My, how the years fly by. It’s been 25 years since I led your city’s police department for two tumultuous decades (1972-93). Since my retirement, I have gone into the ministry, but never did I cease watching, noting, writing, and commenting on policing and its importance in our democracy.
Since my tenure, Richard Williams, Noble Wray and Michael Koval have served as your chiefs of police. The latter two, I had the privilege of hiring and promoting.
Now you are again about to engage in a most important and vital process — selecting a chief of police. It will be a lengthy, and most likely contentious, process before the task is completed.
I have seen you struggle (as you did in my day) with diversity and inclusion, the perplexing problem of black high school graduation rates, growing violence and distrust of public agencies. Many of you are still questioning the four recent deaths of citizens by your police.
Post-Ferguson, most of white America has regained its trust of police. Not so among citizens of color. There is much work that needs to be done here. You would do well to revisit two recent community reports: the OIR Report on the Madison Police Department and the Madison and Dane County report, “Race to Equity.”
Here is an excerpt from chapter three of my book on rating police organizations. It has to do with the leadership characteristics of a top police leader.
What kind of person is the chief?
The police chief should be a visible and accessible leader who thoughtfully strives to improve the effectiveness of police services. The leadership ability of the chief is the single most important ingredient in a good police agency. Police agencies, like all large bureaucracies, tend to resist change. Improvements can be made only if the person at the top is willing to challenge the status quo, take risks, be innovative, and build a coalition of support for change. Improvements are not automatic with a committed police chief, but they are impossible without one…
What tone does the chief set for the agency?
The chief sets the tone for the agency through both actions and words. An aggressive tone could translate into physically and abusive officers, insensitive to citizen’s rights to due process. Or the chief can emphasize restraint, requiring all officers to exercise civility at all times and to meticulously observe the legal rights of all citizens they encounter…
Permit me to summarize the above: Leadership is always about character and integrity and deep, personal values about people — all the people a police agency serves. Police in a free society such as ours have the duty to protect those who are most vulnerable in the society. They are to both model and defend our Bill of Rights.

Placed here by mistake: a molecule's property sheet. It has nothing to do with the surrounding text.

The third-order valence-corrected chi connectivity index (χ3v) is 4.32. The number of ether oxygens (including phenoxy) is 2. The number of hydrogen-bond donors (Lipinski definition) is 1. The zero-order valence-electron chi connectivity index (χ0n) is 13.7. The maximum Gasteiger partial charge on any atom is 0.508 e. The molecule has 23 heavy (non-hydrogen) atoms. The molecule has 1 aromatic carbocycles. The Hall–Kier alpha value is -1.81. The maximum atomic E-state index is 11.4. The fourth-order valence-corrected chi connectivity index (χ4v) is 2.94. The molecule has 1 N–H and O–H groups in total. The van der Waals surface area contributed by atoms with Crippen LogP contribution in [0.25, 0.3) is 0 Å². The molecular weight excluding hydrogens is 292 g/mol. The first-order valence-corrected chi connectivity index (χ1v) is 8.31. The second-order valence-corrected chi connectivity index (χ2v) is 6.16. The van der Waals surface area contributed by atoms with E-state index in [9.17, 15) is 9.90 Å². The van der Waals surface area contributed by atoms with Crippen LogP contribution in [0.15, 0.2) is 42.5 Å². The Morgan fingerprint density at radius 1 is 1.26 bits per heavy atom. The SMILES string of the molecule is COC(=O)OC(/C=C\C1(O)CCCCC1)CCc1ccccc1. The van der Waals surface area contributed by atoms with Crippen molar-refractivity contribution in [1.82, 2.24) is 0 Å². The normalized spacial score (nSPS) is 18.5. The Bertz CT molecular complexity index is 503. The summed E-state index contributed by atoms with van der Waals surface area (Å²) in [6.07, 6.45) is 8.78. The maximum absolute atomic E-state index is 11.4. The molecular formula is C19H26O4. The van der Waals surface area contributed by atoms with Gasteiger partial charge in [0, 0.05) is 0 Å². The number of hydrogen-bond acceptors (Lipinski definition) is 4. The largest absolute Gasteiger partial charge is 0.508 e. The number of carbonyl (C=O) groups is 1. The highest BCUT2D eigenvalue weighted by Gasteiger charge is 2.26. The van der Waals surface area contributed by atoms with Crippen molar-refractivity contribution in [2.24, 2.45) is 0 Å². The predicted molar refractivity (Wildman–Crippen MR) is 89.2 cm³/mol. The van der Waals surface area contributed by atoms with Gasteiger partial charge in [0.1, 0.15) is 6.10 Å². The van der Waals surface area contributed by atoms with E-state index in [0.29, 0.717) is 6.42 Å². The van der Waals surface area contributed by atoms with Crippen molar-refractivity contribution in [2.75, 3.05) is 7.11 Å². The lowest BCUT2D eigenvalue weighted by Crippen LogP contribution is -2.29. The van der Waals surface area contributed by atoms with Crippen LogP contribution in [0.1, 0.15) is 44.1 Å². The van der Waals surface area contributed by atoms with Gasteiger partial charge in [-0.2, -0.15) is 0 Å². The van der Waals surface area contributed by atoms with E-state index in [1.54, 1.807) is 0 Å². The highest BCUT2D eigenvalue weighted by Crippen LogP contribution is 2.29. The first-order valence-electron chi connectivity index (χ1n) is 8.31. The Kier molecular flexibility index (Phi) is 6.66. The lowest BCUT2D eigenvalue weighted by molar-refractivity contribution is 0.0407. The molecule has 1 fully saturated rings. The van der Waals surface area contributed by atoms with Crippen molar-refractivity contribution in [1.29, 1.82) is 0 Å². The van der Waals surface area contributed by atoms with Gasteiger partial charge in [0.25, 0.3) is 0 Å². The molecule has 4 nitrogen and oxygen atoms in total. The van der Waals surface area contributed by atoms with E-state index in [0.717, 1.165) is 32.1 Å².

It is simply not enough to be the “top cop” in the police organization and support your officers; that’s relatively easy, just as maintaining an organization is a lot easier than transforming one. Far more difficult is the second part of a police chief’s job and part of an intricate balance — representing the community, being the people’s police chief; that is, representing all those who live in a diverse community such as Madison.
Along with this, a police chief must have the intestinal fortitude and temperament to make a difficult decision on behalf of a citizen in opposition to the men and women in the ranks of the organization because it was the right thing to do.
Police chiefs in Wisconsin, however, should be able to make a tough decision such as that because our Legislature was wise many years ago to provide them with tenure. At the same time, chiefs must be able to have the character to withstand the “slings and arrows” of opposition when they have to make a decision not approved by the rank and file.
It was this legislation provided in Wisconsin Statute 62.13 that saved my career more than once and enabled me to make tough decisions and serve as long as I did. Not everyone in the ranks supported our hiring minorities and women and ending our violent responses to public protest. I believe every mayor I worked for wanted to fire me at least once, and it took eight years to win over a police union that was opposed to me from day one.
Now an enormous task is before you: to provide a leader for your police department who thoroughly understands and is to show he or she can lead community-oriented policing department-wide, sees the community as an ally, is well-educated, trained, experienced, respectful to everyone and understands the use of physical force by police is a sacred and public trust. This is important, because the more force is used by police to carry out its duties, the less trust and support police have in a community. And without that trust and support, police simply cannot be effective. I wish you well.
David C. Couper, of Blue Mounds, is a former Madison police chief and an Episcopal priest.
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